- We highly recommend reading the project overview where you can find a list of reports, books, articles, documentaries, podcasts, and websites to dive into to familiarize yourself with the Sky Islands region and the Sky Islands Odyssey Project. This is not an exhaustive list of resources, so be sure to do your own research. If you find resources that you feel should be on this list, please email them to email@example.com.
- The latest route versions and route alternatives can be found in Sarah’s Sky Islands Odyssey RWGPS Collection
- Parking your vehicle in Patagonia: park your vehicle on the Southwest side of town near the public restrooms or in the dirt lot near the caboose. Avoid parking in front of any businesses in Patagonia. Feel free to stop into Red Mountain Foods to let Mandy, the owner, know you will leave your car there. She is super sweet and will look out for you.
- This route should only be ridden in the clockwise direction, primarily to avoid a multi-hour hike-a-bike up the 20% Guajolote Flats road.
- Riders of the Sky Islands Odyssey loops are encouraged to read the Overview of the route guides and “Trip Notes” to better understand the borderlands region they are riding through.
- When To Go – this route is best ridden between late October and mid-April, with the coldest night temperatures and higher chances for rain and snow occurring in December and January. It is possible and even likely that you will experience temperatures as low as 14 degrees and as high as 85 degrees over the course of 3-4 days.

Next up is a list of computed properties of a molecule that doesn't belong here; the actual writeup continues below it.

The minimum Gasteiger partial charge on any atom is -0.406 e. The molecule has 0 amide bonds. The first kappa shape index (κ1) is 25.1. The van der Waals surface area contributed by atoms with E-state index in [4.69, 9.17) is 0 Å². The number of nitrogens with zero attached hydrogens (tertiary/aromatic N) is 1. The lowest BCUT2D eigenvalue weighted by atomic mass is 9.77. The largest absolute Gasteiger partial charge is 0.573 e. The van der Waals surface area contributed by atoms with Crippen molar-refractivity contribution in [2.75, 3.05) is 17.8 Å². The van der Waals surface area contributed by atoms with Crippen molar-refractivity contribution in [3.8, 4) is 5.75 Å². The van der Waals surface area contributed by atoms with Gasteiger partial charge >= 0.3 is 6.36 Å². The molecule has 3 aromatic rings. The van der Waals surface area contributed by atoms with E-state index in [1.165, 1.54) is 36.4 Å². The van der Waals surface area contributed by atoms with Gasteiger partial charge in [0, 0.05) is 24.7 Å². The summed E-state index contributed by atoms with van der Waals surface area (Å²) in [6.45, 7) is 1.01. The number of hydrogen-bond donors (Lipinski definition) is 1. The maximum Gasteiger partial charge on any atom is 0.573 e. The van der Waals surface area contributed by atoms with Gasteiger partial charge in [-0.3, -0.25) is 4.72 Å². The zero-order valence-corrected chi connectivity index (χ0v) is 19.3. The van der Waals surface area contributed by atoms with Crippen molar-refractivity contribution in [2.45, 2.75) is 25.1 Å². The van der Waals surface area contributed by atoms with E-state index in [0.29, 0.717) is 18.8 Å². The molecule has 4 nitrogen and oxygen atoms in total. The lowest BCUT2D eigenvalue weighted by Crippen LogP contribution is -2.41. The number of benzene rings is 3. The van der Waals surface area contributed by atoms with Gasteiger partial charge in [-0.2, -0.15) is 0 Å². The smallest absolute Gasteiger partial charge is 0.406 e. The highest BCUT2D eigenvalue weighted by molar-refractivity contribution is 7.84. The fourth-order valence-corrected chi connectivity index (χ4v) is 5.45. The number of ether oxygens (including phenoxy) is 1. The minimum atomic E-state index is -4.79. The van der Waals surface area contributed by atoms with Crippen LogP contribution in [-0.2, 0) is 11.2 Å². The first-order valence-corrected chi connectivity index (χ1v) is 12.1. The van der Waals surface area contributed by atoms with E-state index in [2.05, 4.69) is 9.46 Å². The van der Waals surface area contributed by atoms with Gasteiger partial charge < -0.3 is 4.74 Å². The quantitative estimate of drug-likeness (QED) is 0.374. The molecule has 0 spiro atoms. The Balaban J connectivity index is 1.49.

- Sleeping bags with a 0-10 degree rating are recommended.
- Stay Hydrated – The dry desert heat can be a real hazard for people not used to hot climates. A person can lose up to 5 quarts of fluid a day and easily become dehydrated without realizing it. Drink plenty of water and electrolytes even if you do not feel thirsty.
- Altitude– most of this route exists at altitudes between 3,000 and 6,000 ft.
- There is potential for peanut butter mud in some areas of this route after considerable precipitation.
- Bring Sun Protection – wear light, loose clothing, use sunscreen, wear a hat, and have good sunglasses.
- Ear plugs for windy days (or a good pair of headphones).
- While there can be groundwater along this loop, it should not be relied upon.
- High Fire Risk – During these months, this region is extremely dry and can be very windy, be smart and obey fire regulations.
- Go tubeless – Due to the number of cacti along the route, tubeless tires are strongly recommended!
- Leave No Trace– pack out all of your trash. Camp in established camping areas when possible. Do not make new fire rings/avoid making fires. If you have a fire, douse it with water until it is completely out and bury it. Bury your shit in a hole 8” wide and deep far away from camp and drainages. Carry our your toilet paper. Do not camp on private property. Do not camp near water tanks.
- Make sure to read the Guidelines for Humanitarian Aid / Migrant Encounters in the project overview here
- There are many dispersed and established camping opportunities available within the public lands of this route. Camp only between the following miles: 11-27, 48-70, 79-91, 100-124, and 149-161.